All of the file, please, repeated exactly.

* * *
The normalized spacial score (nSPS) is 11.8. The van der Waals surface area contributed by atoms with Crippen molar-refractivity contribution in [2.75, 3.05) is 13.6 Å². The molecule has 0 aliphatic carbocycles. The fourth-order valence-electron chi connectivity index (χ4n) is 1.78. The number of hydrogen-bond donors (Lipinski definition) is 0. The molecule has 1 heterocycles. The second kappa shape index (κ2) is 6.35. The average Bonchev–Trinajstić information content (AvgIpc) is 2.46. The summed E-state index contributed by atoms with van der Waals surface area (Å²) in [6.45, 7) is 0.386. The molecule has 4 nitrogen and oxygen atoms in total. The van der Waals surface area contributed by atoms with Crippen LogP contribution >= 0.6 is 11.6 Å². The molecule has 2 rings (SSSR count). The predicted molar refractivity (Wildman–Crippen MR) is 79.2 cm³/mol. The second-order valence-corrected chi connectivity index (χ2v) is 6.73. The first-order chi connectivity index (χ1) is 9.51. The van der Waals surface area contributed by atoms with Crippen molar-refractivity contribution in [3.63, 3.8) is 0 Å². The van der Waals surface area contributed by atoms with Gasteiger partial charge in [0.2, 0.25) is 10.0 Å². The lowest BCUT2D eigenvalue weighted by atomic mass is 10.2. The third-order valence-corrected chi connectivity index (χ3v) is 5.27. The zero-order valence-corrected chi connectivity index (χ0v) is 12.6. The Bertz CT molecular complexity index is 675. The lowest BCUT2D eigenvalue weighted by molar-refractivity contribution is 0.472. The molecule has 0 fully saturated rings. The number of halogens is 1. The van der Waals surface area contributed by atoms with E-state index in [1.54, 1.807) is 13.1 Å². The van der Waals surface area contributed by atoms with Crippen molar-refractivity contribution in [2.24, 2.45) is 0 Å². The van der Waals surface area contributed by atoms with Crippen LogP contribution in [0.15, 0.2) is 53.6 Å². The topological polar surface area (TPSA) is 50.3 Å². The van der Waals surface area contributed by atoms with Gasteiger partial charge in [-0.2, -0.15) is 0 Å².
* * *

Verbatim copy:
The normalized spacial score (nSPS) is 11.8. The van der Waals surface area contributed by atoms with Crippen molar-refractivity contribution in [2.75, 3.05) is 13.6 Å². The molecule has 0 aliphatic carbocycles. The fourth-order valence-electron chi connectivity index (χ4n) is 1.78. The number of hydrogen-bond donors (Lipinski definition) is 0. The molecule has 1 heterocycles. The second kappa shape index (κ2) is 6.35. The average Bonchev–Trinajstić information content (AvgIpc) is 2.46. The summed E-state index contributed by atoms with van der Waals surface area (Å²) in [6.45, 7) is 0.386. The molecule has 4 nitrogen and oxygen atoms in total. The van der Waals surface area contributed by atoms with Crippen LogP contribution >= 0.6 is 11.6 Å². The molecule has 2 rings (SSSR count). The predicted molar refractivity (Wildman–Crippen MR) is 79.2 cm³/mol. The second-order valence-corrected chi connectivity index (χ2v) is 6.73. The first-order chi connectivity index (χ1) is 9.51. The van der Waals surface area contributed by atoms with Crippen molar-refractivity contribution in [3.63, 3.8) is 0 Å². The van der Waals surface area contributed by atoms with Gasteiger partial charge in [0.2, 0.25) is 10.0 Å². The lowest BCUT2D eigenvalue weighted by atomic mass is 10.2. The third-order valence-corrected chi connectivity index (χ3v) is 5.27. The zero-order valence-corrected chi connectivity index (χ0v) is 12.6. The Bertz CT molecular complexity index is 675. The lowest BCUT2D eigenvalue weighted by molar-refractivity contribution is 0.472. The molecule has 0 fully saturated rings. The number of halogens is 1. The van der Waals surface area contributed by atoms with E-state index in [1.54, 1.807) is 13.1 Å². The van der Waals surface area contributed by atoms with Crippen molar-refractivity contribution in [2.24, 2.45) is 0 Å². The van der Waals surface area contributed by atoms with Crippen LogP contribution in [0.15, 0.2) is 53.6 Å². The topological polar surface area (TPSA) is 50.3 Å². The van der Waals surface area contributed by atoms with Gasteiger partial charge in [-0.2, -0.15) is 0 Å².